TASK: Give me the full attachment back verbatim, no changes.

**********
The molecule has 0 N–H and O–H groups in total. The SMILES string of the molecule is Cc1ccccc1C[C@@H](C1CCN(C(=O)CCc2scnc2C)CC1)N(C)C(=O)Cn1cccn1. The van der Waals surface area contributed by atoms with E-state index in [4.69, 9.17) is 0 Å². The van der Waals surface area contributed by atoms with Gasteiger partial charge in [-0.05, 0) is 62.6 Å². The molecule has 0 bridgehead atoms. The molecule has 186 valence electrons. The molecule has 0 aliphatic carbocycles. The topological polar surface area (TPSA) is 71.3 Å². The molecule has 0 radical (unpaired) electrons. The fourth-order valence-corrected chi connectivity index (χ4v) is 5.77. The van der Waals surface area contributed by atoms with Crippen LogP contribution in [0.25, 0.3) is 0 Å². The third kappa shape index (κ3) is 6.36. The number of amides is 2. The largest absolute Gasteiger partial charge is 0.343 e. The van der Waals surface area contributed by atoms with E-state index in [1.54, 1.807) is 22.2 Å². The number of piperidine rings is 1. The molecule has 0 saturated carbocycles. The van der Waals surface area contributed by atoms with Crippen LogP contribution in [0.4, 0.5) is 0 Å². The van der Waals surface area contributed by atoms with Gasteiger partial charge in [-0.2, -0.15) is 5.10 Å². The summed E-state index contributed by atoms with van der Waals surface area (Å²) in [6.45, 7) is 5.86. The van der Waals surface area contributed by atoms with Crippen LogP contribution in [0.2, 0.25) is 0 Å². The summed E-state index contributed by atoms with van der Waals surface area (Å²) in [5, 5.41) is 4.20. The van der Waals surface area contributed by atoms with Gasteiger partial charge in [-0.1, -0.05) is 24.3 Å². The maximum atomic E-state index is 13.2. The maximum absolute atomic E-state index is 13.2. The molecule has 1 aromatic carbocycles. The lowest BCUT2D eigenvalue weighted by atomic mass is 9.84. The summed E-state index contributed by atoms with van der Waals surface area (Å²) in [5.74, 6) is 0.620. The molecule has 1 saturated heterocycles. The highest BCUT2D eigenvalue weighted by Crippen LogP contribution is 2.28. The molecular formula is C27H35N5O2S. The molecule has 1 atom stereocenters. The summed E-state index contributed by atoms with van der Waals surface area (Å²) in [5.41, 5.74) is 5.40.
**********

The molecule has 0 N–H and O–H groups in total. The SMILES string of the molecule is Cc1ccccc1C[C@@H](C1CCN(C(=O)CCc2scnc2C)CC1)N(C)C(=O)Cn1cccn1. The van der Waals surface area contributed by atoms with E-state index in [4.69, 9.17) is 0 Å². The van der Waals surface area contributed by atoms with Gasteiger partial charge in [-0.05, 0) is 62.6 Å². The molecule has 0 bridgehead atoms. The molecule has 186 valence electrons. The molecule has 0 aliphatic carbocycles. The topological polar surface area (TPSA) is 71.3 Å². The molecule has 0 radical (unpaired) electrons. The fourth-order valence-corrected chi connectivity index (χ4v) is 5.77. The van der Waals surface area contributed by atoms with Crippen LogP contribution in [0.25, 0.3) is 0 Å². The third kappa shape index (κ3) is 6.36. The number of amides is 2. The largest absolute Gasteiger partial charge is 0.343 e. The van der Waals surface area contributed by atoms with E-state index in [1.54, 1.807) is 22.2 Å². The number of piperidine rings is 1. The molecule has 0 saturated carbocycles. The van der Waals surface area contributed by atoms with Crippen LogP contribution in [0.4, 0.5) is 0 Å². The van der Waals surface area contributed by atoms with Gasteiger partial charge in [-0.2, -0.15) is 5.10 Å². The summed E-state index contributed by atoms with van der Waals surface area (Å²) in [6.45, 7) is 5.86. The van der Waals surface area contributed by atoms with Crippen LogP contribution in [0.2, 0.25) is 0 Å². The summed E-state index contributed by atoms with van der Waals surface area (Å²) in [5, 5.41) is 4.20. The van der Waals surface area contributed by atoms with Gasteiger partial charge in [-0.1, -0.05) is 24.3 Å². The maximum atomic E-state index is 13.2. The maximum absolute atomic E-state index is 13.2. The molecule has 1 aromatic carbocycles. The lowest BCUT2D eigenvalue weighted by atomic mass is 9.84. The summed E-state index contributed by atoms with van der Waals surface area (Å²) in [5.74, 6) is 0.620. The molecule has 1 saturated heterocycles. The highest BCUT2D eigenvalue weighted by Crippen LogP contribution is 2.28. The molecular formula is C27H35N5O2S. The molecule has 1 atom stereocenters. The summed E-state index contributed by atoms with van der Waals surface area (Å²) in [5.41, 5.74) is 5.40.